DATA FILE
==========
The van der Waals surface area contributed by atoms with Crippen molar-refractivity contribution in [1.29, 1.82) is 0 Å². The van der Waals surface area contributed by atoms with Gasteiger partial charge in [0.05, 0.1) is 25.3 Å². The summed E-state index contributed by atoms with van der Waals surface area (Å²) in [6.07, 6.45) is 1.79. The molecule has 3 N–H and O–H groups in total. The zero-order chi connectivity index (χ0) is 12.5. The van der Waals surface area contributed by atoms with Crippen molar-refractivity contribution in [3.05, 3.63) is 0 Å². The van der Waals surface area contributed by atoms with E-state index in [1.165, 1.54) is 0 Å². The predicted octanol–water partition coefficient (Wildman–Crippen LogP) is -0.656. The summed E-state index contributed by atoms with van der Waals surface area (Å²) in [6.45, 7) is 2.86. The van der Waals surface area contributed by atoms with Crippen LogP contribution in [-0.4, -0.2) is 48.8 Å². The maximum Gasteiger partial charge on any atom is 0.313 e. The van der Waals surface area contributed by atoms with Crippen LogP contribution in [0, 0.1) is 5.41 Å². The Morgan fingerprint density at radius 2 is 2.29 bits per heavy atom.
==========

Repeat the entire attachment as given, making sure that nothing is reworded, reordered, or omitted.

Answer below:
The van der Waals surface area contributed by atoms with Crippen molar-refractivity contribution in [1.29, 1.82) is 0 Å². The van der Waals surface area contributed by atoms with Gasteiger partial charge in [0.05, 0.1) is 25.3 Å². The summed E-state index contributed by atoms with van der Waals surface area (Å²) in [6.07, 6.45) is 1.79. The molecule has 3 N–H and O–H groups in total. The zero-order chi connectivity index (χ0) is 12.5. The van der Waals surface area contributed by atoms with Crippen molar-refractivity contribution in [3.05, 3.63) is 0 Å². The van der Waals surface area contributed by atoms with E-state index in [1.165, 1.54) is 0 Å². The predicted octanol–water partition coefficient (Wildman–Crippen LogP) is -0.656. The summed E-state index contributed by atoms with van der Waals surface area (Å²) in [6.45, 7) is 2.86. The van der Waals surface area contributed by atoms with Crippen LogP contribution in [-0.4, -0.2) is 48.8 Å². The maximum Gasteiger partial charge on any atom is 0.313 e. The van der Waals surface area contributed by atoms with Crippen LogP contribution in [0, 0.1) is 5.41 Å². The Morgan fingerprint density at radius 2 is 2.29 bits per heavy atom.